This was clearly one of the underrated controllers announced in 2008. The combo price of over $2000 with a midi mixer is enough to scare most new digital djs away but some people looking for more advanced functionality will find a lot in the player. As with everything else, the models on display were not really ready for prime time with both platters breaking after the second day and a few firmware tweaks left to resolve. We are anxious to try out a finished unit and experiment with some fully functioning platters. A few things that could be be really great are:
1) fully motorized pitch fader- for true tempo sync and subsequent control over multiple decks.
2) the ability to assign the jog wheels to any other control on the unit while djing.
Shipping in June, the retail is $1499 but you might expect to pay around $1100 for it.
Vestax’s Ableton controller was working but failed to leave any lasting impressions of me. There is nothing really amazingly revolutionary about the control surface, it supplies most of the typical knobs and sliders just about anyone would need for driving Ableton. The exciting aspects of this controller will be seen when creative users begin to craft their own layouts and sets around it. At Messe, it worked, but was really an advanced prototype with many functions not working and most others lacking any connection to the software. This could be a problem with how Ableton session was programmed in the first place but I really think the magic on this one will not come from the gear but from the potential users and how they interpret it. Then again, is that not always the case? Its almost makes me want to stop reviewing gear entirely and just start reviewing performances.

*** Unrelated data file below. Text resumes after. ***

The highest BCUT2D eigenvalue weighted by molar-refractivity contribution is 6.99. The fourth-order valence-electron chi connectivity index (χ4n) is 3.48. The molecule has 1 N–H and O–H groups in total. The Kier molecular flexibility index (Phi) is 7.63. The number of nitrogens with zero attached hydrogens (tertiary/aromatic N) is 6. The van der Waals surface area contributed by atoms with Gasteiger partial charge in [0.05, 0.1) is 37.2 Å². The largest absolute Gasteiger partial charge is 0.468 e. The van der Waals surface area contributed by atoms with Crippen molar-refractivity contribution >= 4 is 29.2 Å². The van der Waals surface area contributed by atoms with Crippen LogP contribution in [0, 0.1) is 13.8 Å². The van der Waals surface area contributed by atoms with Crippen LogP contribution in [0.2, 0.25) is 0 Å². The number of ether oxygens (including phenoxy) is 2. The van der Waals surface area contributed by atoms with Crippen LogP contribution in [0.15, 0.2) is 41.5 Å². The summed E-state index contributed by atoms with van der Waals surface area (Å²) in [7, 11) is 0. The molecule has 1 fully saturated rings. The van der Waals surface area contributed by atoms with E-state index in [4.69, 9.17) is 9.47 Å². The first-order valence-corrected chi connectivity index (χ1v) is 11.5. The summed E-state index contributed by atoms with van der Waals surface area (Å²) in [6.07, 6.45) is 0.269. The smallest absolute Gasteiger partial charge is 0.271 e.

Did I forget to mention the vcm now sports a very cool under-lit beveled edge? Its uber ableton.
Numark – NS7
The other “official” controller for Serato Itch fell behind massively in the race to get a new controller out first. With no working model yet, one has to wonder how far out it will be before the larger option hits shelves and if there will be any buyers left when it does. Those giant high torq platters sure do look cool though.
Numark wont budge on details. It will come out sometime this year, and they have no idea what the price will be.
Many have asked about this as a possible alternative to the vci-100. Obviously they have tried to copy it in a more cost effective package. To be honest, you get what you pay for- many of the knobs and sliders are sub-par. The pitch fader surprised me with a nice feel and ideal resistance but most of the knobs, the EQ’s in particular, might break rather quickly.
Shipping in July, the re-loop comes in 2 options. $369 with an internal sound card and $319 without one.
One last thing
It wouldn’t be a NAMM update without some news about the special edition VCI-100. Well, I can promise you this: we will have an exact shipping date and price by Monday. If not, then I will hold Takao (a Vestax employee) hostage until we get it 😉 In the mean time. here is a photo to tide you over. Its the updated function list with some very cool additions. Notice you will no longer need midi foot peddles to work with the juggle layers. The loop section now activates a loop and displays if its on for all 4 decks.
There are some really cool developments happening in the controller world. I only wish we could have done more testing and given you some better feedback on what the best ones are. The good news is that when the final models are ready to go, Dj Tech Tools will be one of the first to get to try them out. So you will know as soon as we do. In the mean time, keep rockin it.